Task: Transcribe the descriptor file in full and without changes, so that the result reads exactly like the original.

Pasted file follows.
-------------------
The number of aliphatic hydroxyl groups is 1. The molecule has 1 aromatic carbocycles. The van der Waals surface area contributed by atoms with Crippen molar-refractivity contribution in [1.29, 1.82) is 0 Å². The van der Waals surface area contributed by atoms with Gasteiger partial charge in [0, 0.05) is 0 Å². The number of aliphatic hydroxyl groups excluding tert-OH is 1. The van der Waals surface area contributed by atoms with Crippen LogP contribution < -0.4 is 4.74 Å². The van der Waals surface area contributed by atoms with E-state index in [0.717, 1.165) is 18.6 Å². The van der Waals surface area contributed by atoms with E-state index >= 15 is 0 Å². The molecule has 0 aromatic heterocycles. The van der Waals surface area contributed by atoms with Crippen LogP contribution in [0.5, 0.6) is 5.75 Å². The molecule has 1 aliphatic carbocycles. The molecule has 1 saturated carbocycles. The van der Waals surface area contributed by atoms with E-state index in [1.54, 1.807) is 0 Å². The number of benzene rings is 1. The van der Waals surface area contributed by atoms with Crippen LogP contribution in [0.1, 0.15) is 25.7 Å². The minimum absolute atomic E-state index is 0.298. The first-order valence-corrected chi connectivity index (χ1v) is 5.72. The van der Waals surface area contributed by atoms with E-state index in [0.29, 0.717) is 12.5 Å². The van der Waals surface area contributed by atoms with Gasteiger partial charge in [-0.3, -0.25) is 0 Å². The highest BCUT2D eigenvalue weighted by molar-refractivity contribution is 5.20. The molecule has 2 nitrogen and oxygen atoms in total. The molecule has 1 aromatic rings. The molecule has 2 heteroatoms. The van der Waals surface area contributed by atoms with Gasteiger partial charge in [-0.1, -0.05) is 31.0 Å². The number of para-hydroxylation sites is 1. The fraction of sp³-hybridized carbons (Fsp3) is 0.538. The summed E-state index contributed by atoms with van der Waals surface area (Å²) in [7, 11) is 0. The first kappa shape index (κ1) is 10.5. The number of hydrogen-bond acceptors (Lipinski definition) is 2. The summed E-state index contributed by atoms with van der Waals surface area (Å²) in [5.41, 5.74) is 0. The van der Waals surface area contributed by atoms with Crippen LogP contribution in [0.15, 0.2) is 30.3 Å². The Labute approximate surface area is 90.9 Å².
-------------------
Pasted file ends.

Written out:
The number of aliphatic hydroxyl groups is 1. The molecule has 1 aromatic carbocycles. The van der Waals surface area contributed by atoms with Crippen molar-refractivity contribution in [1.29, 1.82) is 0 Å². The van der Waals surface area contributed by atoms with Gasteiger partial charge in [0, 0.05) is 0 Å². The number of aliphatic hydroxyl groups excluding tert-OH is 1. The van der Waals surface area contributed by atoms with Crippen LogP contribution < -0.4 is 4.74 Å². The van der Waals surface area contributed by atoms with E-state index in [0.717, 1.165) is 18.6 Å². The van der Waals surface area contributed by atoms with E-state index >= 15 is 0 Å². The molecule has 0 aromatic heterocycles. The van der Waals surface area contributed by atoms with Crippen LogP contribution in [0.5, 0.6) is 5.75 Å². The molecule has 1 aliphatic carbocycles. The molecule has 1 saturated carbocycles. The van der Waals surface area contributed by atoms with E-state index in [1.54, 1.807) is 0 Å². The number of benzene rings is 1. The van der Waals surface area contributed by atoms with Crippen LogP contribution in [0.1, 0.15) is 25.7 Å². The minimum absolute atomic E-state index is 0.298. The first-order valence-corrected chi connectivity index (χ1v) is 5.72. The van der Waals surface area contributed by atoms with E-state index in [0.29, 0.717) is 12.5 Å². The van der Waals surface area contributed by atoms with Gasteiger partial charge in [-0.3, -0.25) is 0 Å². The highest BCUT2D eigenvalue weighted by molar-refractivity contribution is 5.20. The molecule has 2 nitrogen and oxygen atoms in total. The molecule has 1 aromatic rings. The molecule has 2 heteroatoms. The van der Waals surface area contributed by atoms with Gasteiger partial charge in [-0.1, -0.05) is 31.0 Å². The number of para-hydroxylation sites is 1. The fraction of sp³-hybridized carbons (Fsp3) is 0.538. The summed E-state index contributed by atoms with van der Waals surface area (Å²) in [7, 11) is 0. The first kappa shape index (κ1) is 10.5. The number of hydrogen-bond acceptors (Lipinski definition) is 2. The summed E-state index contributed by atoms with van der Waals surface area (Å²) in [5.41, 5.74) is 0. The van der Waals surface area contributed by atoms with Crippen LogP contribution in [0.15, 0.2) is 30.3 Å². The Labute approximate surface area is 90.9 Å².